When Atlanta rapper MD$crilla
says that he’s a street artist, he means that literally. As a matter of fact, he is the streets. Growing up on the city’s southwest side, hustling was a way of life, which is how he copped his stage moniker. While stacking paper was always the motive, making music was the only other passion that got and kept his attention.
MD$crilla was first introduced to rap through his older cousin, who was also an aspiring artist and began penning original rhymes at the young age of 8. He also honed his voice by experimenting with singing after constantly hearing r&b played in the house and in the car by his mother. By the time he was 11, he was recording in studios and when he reached high school, the skilled teenager was pursuing music full-time. He was absent from class but present in the booth. While he ultimately graduated, MD$crilla wasted no time building up his name on the underground circuit once he secured his diploma. He performed locally doing BMI showcases and talent shows, taking every available opportunity to improve, as well as be discovered.
Inspired by lyrical storytellers such as Andre of Outkast, Snoop, Lil Wayne, Jay Z, Pac, Biggie and the Hot Boyz, MD$crilla brings the same level of care, mastery and intensity to his music. In fact, he believes in only crafting quality records that have “legs,” classic songs that stand the test of time. He knows how to entertain on the beat, but more importantly he tells the truth and puts young soldiers onto game. MD$crilla doesn’t glorify his past, which includes a 6-year bid for getting fast money and serving time alongside Gucci Mane who he counts as a friend, he articulates his lifestyle that led up to his lockdown in epic cinematic detail. Being behind bars only elevated his bars.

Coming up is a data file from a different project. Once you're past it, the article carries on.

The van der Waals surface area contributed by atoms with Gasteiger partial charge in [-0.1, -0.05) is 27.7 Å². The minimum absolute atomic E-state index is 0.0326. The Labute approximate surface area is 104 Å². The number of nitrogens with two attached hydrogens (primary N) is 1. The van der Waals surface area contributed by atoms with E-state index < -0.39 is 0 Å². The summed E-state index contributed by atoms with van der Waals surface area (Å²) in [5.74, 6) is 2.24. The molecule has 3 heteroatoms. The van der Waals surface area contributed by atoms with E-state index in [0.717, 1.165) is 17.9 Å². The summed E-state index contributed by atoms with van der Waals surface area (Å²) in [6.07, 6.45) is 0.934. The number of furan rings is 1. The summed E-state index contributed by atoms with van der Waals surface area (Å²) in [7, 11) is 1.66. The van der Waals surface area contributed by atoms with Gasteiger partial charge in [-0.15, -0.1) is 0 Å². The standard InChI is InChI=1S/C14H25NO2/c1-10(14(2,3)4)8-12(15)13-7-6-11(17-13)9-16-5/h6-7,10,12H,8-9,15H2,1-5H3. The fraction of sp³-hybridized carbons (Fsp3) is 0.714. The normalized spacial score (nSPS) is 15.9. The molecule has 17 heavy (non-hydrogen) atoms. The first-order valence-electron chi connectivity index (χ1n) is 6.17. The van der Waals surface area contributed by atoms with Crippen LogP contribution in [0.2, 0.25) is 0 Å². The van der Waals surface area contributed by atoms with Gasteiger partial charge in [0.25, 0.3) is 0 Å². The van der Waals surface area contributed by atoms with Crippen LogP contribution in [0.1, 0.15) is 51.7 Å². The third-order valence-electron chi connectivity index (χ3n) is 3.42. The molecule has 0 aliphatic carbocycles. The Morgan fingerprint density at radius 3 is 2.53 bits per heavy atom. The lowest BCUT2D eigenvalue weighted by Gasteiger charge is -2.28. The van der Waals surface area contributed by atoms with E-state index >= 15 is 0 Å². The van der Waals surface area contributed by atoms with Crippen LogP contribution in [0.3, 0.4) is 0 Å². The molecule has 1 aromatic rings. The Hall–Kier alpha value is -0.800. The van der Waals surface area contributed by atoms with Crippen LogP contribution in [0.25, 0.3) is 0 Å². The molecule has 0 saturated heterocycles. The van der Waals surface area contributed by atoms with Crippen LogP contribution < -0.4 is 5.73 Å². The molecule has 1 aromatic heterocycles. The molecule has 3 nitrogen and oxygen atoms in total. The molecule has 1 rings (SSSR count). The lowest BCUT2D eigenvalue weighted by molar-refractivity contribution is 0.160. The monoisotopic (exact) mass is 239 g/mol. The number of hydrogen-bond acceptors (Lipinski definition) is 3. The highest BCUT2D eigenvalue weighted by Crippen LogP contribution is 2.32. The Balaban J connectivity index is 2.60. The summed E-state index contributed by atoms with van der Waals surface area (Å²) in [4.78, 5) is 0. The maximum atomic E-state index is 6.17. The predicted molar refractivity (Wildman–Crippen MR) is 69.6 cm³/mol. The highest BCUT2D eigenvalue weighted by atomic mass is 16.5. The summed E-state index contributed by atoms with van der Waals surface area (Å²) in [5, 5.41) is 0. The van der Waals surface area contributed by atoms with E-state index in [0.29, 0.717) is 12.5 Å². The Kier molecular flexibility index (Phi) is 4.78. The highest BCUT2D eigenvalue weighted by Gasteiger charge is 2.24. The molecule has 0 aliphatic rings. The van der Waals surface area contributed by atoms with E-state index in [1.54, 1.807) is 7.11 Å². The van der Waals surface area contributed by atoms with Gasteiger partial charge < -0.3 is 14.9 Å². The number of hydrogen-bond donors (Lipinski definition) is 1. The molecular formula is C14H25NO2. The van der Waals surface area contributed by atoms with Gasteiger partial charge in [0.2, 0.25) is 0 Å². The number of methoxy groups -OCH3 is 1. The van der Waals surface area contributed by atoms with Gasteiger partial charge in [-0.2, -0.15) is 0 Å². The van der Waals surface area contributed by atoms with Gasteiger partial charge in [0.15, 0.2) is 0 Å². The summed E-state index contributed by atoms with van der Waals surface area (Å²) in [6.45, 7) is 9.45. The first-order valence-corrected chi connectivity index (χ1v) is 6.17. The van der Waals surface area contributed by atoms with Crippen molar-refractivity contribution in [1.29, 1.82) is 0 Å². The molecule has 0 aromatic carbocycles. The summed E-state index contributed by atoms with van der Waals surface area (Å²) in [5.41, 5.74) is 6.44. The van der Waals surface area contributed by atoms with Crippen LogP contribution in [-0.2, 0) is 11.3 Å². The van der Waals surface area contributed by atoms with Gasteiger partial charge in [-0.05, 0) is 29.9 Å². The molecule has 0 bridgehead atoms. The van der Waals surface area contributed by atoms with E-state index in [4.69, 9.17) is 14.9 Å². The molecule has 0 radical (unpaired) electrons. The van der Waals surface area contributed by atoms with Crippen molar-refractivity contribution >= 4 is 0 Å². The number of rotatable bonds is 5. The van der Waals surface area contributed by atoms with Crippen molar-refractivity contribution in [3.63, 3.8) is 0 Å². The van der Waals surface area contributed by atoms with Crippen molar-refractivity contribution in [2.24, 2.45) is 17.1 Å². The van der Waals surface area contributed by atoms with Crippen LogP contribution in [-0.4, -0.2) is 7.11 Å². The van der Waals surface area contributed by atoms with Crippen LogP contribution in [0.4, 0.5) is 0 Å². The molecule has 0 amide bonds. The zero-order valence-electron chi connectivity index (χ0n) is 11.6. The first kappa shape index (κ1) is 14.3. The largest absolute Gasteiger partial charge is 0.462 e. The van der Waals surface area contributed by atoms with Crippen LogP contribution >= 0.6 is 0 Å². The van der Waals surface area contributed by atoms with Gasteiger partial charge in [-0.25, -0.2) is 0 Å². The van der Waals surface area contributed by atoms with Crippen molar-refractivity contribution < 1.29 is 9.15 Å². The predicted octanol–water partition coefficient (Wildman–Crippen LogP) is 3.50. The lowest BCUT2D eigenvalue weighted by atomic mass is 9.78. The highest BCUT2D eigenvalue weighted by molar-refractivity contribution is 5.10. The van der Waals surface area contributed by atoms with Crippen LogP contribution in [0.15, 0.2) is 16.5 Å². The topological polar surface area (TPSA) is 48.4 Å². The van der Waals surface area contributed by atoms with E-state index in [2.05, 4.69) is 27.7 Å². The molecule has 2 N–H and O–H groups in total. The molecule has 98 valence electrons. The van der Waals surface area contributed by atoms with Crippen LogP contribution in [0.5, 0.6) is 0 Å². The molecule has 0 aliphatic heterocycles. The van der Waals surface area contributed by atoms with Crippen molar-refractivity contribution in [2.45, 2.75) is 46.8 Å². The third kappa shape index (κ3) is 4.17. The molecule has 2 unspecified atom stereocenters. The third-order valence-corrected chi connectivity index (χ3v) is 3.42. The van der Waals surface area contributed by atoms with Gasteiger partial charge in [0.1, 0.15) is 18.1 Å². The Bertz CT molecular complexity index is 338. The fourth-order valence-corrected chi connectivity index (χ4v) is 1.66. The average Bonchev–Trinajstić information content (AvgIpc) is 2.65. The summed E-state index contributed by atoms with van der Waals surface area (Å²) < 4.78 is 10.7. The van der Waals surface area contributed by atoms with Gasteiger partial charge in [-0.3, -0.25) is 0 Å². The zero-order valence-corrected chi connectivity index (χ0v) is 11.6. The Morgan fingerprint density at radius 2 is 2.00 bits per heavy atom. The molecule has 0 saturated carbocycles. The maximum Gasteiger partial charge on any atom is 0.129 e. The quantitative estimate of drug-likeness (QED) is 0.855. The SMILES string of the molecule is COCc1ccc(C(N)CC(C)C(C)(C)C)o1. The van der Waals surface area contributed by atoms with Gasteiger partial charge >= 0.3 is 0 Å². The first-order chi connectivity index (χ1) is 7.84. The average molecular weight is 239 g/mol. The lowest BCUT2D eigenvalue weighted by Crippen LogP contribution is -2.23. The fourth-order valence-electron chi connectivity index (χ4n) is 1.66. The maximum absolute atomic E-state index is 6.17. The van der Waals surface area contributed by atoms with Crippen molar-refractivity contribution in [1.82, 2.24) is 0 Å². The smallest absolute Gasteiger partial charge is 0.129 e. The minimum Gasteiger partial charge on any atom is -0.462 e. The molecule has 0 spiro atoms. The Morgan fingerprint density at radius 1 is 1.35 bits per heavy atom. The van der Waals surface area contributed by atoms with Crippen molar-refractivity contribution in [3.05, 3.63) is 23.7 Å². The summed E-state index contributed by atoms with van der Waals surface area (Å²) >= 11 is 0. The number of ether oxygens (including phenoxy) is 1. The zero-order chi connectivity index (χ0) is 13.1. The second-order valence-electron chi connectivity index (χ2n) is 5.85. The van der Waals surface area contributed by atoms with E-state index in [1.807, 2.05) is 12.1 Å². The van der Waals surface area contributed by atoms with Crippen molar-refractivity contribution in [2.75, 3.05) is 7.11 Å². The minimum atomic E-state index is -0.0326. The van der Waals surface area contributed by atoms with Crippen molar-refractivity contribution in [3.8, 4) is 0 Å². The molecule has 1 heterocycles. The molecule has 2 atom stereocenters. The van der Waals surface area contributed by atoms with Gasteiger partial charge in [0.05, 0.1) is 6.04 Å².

MD$crilla is not new to the culture. He was not only mentored by Young Jeezy, but he was signed to his CTE imprint after the Corporate Thug Entertainment CEO heard him spit and was impressed by his flashy yet authentic No Line Gang movement. MD$crilla’s solid reputation, work ethic and songwriting skills further cemented his position on the roster, however after doing a few tours but not making much progress career wise, the two bosses amicably parted ways. During the same time, the wordsmith had also been working with famed Atlanta-based turntablist and producer DJ Nando, but when he was violently murdered, that unfortunate circumstance felt like defeat. Additionally there were major label deals on the table that got fumbled after his legal problems persisted. But with a true champion spirit, MD$crilla refused to stay down.
You can’t deny his ability to pack powerful metaphoric punches that pair well with 808 bass lines from some of hip-hop’s most notable and rising production talent. And sharing a bloodline with 808 Mafia’s Southside also doesn’t hurt, especially when you both respect each other’s musical genius. Before releasing a new mixtape, MD$crilla is executing an artistic campaign under his new imprint BRIM (Being Rich is Mandatory) that includes a pair of all-star tracks. “I Do”
is a club banger produced by Pyrex
and “Bonnie and Slime” is a pensive masterpiece that highlights his wordplay and versatility.
Charismatic and confident, MD$crilla is nothing like these other rappers. He’s one of the rare few that has maintained his credibility in the streets and in music and never compromised. If he talks about it, he’s experienced it and like a G, MD$crilla remains silent and lets the music speak for itself. That fact alone is reason enough to support and salute a real one.